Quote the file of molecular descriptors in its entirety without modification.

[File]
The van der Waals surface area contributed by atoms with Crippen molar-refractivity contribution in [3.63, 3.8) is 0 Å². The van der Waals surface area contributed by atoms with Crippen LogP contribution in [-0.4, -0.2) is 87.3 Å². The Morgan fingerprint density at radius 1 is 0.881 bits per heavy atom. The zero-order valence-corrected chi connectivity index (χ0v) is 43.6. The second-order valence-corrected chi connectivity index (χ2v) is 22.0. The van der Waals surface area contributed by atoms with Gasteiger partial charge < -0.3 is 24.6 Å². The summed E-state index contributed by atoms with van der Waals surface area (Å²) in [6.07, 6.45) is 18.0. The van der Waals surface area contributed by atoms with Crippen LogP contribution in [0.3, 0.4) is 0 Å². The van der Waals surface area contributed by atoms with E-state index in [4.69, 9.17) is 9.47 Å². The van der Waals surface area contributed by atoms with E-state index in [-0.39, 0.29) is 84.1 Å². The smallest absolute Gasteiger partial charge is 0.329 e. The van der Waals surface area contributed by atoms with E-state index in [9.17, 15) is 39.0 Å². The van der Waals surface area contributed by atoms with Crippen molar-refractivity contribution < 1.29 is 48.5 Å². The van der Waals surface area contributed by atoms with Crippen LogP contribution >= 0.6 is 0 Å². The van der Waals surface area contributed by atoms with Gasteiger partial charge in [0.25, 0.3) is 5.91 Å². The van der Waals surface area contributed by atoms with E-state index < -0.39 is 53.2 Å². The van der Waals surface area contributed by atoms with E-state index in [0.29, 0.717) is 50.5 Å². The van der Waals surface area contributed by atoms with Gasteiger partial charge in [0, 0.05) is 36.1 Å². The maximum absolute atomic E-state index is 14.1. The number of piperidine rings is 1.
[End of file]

The van der Waals surface area contributed by atoms with Crippen molar-refractivity contribution in [3.63, 3.8) is 0 Å². The van der Waals surface area contributed by atoms with Crippen LogP contribution in [-0.4, -0.2) is 87.3 Å². The Morgan fingerprint density at radius 1 is 0.881 bits per heavy atom. The zero-order valence-corrected chi connectivity index (χ0v) is 43.6. The second-order valence-corrected chi connectivity index (χ2v) is 22.0. The van der Waals surface area contributed by atoms with Gasteiger partial charge < -0.3 is 24.6 Å². The summed E-state index contributed by atoms with van der Waals surface area (Å²) in [6.07, 6.45) is 18.0. The van der Waals surface area contributed by atoms with Crippen LogP contribution in [0.3, 0.4) is 0 Å². The van der Waals surface area contributed by atoms with E-state index in [4.69, 9.17) is 9.47 Å². The van der Waals surface area contributed by atoms with E-state index in [-0.39, 0.29) is 84.1 Å². The smallest absolute Gasteiger partial charge is 0.329 e. The van der Waals surface area contributed by atoms with E-state index in [9.17, 15) is 39.0 Å². The van der Waals surface area contributed by atoms with Crippen molar-refractivity contribution < 1.29 is 48.5 Å². The van der Waals surface area contributed by atoms with Crippen LogP contribution >= 0.6 is 0 Å². The van der Waals surface area contributed by atoms with Gasteiger partial charge in [0.25, 0.3) is 5.91 Å². The van der Waals surface area contributed by atoms with E-state index < -0.39 is 53.2 Å². The van der Waals surface area contributed by atoms with E-state index in [0.29, 0.717) is 50.5 Å². The van der Waals surface area contributed by atoms with Gasteiger partial charge in [0, 0.05) is 36.1 Å². The maximum absolute atomic E-state index is 14.1. The number of piperidine rings is 1.